Yesterday's battle between Greenpeace and Apple had the former publicly chastising the latter for its continued use of hazardous chemicals in its iPhone. While they conceded that Apple is compliant with Europe's RoHS (Restriction of Hazardous Substances) standard, they lambasted Cupertino for its continued use of PVC and brominated flame retardants (BFRs) which, according to Greenpeace, "suggests that Apple is not making early progress towards its 2008 commitment to phase-out all uses of these materials." This morning, an Apple spokesperson told Macworld that, "Like all Apple products worldwide, iPhone complies with RoHS, the world's toughest restrictions on toxic substances in electronics. As we have said, Apple will voluntarily eliminate the use of PVC and BFRs by the end of 2008." Sure, you can fault Apple for not being as environmentally friendly as PVC-free Nokia, or Motorola and Sony Ericsson who offer some devices with BFR-free components. However, Greenpeace shouldn't feign surprise at what they found.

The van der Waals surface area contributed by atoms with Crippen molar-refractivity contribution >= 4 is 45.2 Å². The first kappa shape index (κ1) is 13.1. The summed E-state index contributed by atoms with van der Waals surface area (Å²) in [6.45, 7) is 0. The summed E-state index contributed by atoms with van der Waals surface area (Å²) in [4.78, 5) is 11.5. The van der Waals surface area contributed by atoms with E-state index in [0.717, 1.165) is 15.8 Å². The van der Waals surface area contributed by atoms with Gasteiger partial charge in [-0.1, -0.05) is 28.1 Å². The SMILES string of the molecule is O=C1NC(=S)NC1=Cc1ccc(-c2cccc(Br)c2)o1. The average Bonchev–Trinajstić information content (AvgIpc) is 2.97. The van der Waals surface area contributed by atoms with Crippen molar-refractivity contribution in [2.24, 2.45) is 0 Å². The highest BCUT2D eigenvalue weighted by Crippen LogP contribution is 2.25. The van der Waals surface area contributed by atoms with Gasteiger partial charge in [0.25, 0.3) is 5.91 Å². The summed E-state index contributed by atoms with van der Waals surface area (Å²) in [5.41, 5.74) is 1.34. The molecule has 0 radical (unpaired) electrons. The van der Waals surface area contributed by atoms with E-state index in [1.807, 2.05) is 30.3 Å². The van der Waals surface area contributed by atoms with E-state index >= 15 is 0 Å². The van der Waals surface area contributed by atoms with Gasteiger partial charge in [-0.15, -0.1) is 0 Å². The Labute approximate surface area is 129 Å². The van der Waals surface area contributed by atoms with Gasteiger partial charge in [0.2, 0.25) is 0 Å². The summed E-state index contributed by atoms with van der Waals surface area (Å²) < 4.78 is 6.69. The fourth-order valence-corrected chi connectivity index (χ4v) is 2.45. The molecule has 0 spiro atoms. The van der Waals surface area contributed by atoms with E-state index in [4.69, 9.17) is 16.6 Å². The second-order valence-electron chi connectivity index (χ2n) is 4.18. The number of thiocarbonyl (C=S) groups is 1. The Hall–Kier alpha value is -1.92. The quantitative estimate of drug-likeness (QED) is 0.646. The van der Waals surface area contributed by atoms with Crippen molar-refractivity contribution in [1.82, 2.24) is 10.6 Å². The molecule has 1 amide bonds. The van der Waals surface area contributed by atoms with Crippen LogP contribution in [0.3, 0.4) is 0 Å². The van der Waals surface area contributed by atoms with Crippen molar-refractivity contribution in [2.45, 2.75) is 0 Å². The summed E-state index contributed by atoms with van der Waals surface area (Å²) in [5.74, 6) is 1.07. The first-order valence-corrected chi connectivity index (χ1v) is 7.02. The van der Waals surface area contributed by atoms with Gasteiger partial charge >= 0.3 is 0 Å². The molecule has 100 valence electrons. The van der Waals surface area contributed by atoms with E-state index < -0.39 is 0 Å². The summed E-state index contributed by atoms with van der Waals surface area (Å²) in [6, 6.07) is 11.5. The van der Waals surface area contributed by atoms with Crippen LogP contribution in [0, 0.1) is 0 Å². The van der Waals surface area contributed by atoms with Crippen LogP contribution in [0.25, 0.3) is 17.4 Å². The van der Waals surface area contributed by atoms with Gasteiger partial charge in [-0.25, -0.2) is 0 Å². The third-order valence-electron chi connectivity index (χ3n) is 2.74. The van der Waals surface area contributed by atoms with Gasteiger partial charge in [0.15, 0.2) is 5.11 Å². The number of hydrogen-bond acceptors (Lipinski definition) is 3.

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Apple responds to Greenpeace: what part of "end of 2008" didn't you understand?